Here is my healthy SCOBY that I have already used twice to make my own Kombucha:



So how does one avoid paying the price (somewhere around $4 a bottle) on a weekly basis when we know this stuff is pretty good for us?  Simple, make it at home.  Once I did a little research online and talked to a few Kombucha-drinking friends, I realized that I didn’t have to set aside a separate trust fund to keep Kombucha stocked in my fridge.  I could just make it myself!

It is actually extremely easy to do, and after you get that first batch under your belt and work out your brewing kinks, you too can have Kombucha tea flowing freely in your home.  The best web site I have found, based on a friend’s recommendation, has been  This site is owned and operated by Hannah Crum, and she has been brewing Kombucha and educating countless other individuals on the benefits of this drink.  Her site is easily navigable and she even has a starter kit for first-time brewers, such as myself.  It is what I purchased before I made my first Kombucha brew.  Hannah offers lots of great video tutorials if you get stuck on something, and you can even e-mail or call her to get tips.  Her SCOBYs are 100% quality product, and she uses all organic tea blends and sugars in her kits.  I would definitely recommend visiting this site if you think you want to start making your own Kombucha tea.

Image has easy, step-by-step guides to brewing the tea at home. Now we need to make sure you have the right equipment.  Here is what you will need to make your first brew:

–A 1-gallon glass jar, preferably with a wide opening

–Organic black, green or herbal tea blend (you can use loose-leaf tea or bags)

–A piece of cloth and rubber band, large enough to cover and secure to the top of your glass jar

–Organic sugar, turbinado is best (don’t use artificial sweeteners or “diet” sugars-it can mess up your SCOBY and interfere with brewing)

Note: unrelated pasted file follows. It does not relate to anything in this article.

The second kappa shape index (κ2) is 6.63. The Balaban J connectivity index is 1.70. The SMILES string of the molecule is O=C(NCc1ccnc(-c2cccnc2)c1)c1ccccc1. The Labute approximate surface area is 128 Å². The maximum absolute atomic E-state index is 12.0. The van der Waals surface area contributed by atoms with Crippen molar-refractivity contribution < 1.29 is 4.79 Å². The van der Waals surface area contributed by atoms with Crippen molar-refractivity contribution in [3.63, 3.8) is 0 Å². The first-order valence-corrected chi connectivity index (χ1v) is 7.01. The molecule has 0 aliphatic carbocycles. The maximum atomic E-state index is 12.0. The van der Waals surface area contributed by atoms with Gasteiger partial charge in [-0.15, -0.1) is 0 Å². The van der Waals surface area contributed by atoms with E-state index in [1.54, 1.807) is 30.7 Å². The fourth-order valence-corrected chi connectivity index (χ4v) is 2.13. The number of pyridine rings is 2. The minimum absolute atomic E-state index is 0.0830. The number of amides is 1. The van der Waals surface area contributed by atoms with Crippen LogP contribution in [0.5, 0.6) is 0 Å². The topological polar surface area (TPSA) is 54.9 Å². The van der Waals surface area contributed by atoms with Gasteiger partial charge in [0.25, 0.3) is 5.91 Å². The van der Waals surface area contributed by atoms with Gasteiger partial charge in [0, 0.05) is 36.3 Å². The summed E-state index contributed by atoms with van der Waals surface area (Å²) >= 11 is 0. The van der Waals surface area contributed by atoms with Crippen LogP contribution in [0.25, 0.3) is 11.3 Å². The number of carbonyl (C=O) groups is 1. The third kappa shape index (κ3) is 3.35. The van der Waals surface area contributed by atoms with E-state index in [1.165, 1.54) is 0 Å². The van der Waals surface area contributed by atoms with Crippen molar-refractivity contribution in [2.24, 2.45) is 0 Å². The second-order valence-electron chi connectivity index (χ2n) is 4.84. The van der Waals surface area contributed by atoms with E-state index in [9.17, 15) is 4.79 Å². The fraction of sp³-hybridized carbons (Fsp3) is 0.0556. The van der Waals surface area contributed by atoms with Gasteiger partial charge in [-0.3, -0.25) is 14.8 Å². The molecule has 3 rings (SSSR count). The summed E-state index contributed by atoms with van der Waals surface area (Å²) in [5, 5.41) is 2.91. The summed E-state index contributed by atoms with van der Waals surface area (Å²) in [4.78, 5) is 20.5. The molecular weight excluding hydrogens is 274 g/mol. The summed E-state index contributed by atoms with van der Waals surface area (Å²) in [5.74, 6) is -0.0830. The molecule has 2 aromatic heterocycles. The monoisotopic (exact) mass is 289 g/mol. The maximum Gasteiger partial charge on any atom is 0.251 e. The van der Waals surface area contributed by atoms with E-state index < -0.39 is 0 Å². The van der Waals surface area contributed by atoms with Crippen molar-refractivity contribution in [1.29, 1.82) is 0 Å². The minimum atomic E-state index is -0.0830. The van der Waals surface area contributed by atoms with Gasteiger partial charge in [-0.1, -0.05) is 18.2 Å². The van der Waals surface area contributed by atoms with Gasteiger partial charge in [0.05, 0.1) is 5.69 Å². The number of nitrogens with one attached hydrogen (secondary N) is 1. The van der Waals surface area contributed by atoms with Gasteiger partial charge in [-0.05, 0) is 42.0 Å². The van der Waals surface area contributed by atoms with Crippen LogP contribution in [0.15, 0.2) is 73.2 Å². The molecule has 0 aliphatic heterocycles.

–I SCOBY with starter liquid

–A tea pot/kettle

Make sure you also have a warm, dark place to brew your tea.  Laundry room counters or the top of refrigerators are some great places.  You just need to be sure the temp is between 70-80 degrees and that airflow is consistent around the jar.

It might seem intimidating to think about brewing something that contains bacteria, but really it is very simple and if you follow the guidelines you will be successful.  If you haven’t tried Kombucha tea before, go out and buy a bottle to see if you like it.  And if you do, then save some hard-earned dollars and make your own at home!  You can also flavor your home-made Kombucha.  I like to use ginger, mint, fresh strawberries, goji berries, blueberries, even lavender.  The world is your oyster when it comes to flavor combinations.  Here are my two Kombuchas with ginger/mint/goji berry and POM juice/strawberry/mint.  Delish!


To learn more about Kombucha, visit

Now, for your wine tip of the day.  Kombucha is a very unique beverage, and its taste and carbonation remind me of one of my absolute favorite wines to drink:  Champagne!